Sterling rose for the first time in four days yesterday as hedge funds and other large speculators cut their bets that the currency will fall for a second week before the Bank of England’s latest policy decision.
It is the first back-to-back reduction in ‘net short positions’ in sterling since Britain voted to leave the EU in June.
The UK currency gained versus all except one of its 16 major peers before the release of a UK prices report today that economists forecast will show annual consumer-price inflation accelerated in August at the fastest pace since November 2014.
JPMorgan Chase revised up its year-end forecasts for the pound against the dollar and the euro, citing a resilient growth outlook.
Monetary Policy Committee members led by governor Mark Carney will announce their decision on Thursday.
“We do sense a period of sterling stability, at least for now,” said Neil Jones, head of hedge fund sales at Mizuho Bank in London.
“UK economic performance after the Brexit vote is proving better than expected. On the political front, sentiment is shifting from immediate hard Brexit to a more prolonged but softer one.”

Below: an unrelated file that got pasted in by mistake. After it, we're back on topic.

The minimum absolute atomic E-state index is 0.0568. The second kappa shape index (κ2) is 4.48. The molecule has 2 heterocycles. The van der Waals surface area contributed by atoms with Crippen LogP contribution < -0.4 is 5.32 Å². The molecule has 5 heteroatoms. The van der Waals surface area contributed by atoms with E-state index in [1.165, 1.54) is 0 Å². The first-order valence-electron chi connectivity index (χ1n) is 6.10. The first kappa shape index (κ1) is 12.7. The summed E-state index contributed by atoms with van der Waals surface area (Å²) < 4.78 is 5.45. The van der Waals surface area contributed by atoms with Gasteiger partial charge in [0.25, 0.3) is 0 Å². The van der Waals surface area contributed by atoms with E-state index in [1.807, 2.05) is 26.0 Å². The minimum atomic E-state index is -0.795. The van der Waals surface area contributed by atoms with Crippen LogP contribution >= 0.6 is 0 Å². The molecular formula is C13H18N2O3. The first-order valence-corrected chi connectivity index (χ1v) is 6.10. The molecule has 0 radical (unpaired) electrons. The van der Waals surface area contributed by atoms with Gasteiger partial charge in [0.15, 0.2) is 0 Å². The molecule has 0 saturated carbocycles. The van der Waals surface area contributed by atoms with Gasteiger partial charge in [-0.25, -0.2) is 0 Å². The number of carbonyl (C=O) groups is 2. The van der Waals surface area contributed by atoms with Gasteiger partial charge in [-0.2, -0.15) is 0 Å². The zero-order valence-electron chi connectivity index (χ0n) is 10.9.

The pound rose 0.3% to $1.3308 after sliding 1.3% the previous three days.
It rose 0.4% to 84.34p against the euro, having depreciated 0.9% last week after the ECB refrained from extending its monetary stimulus.
Sterling has outperformed all of its 16 major counterparts in the past month as reports from services to construction showed the UK economy was holding up better than some economists predicted, marking a turnaround from the Brexit vote.
It touched a 31-year low of $1.2798 on July 6 and is still down 11% against the dollar since the June 23 poll.
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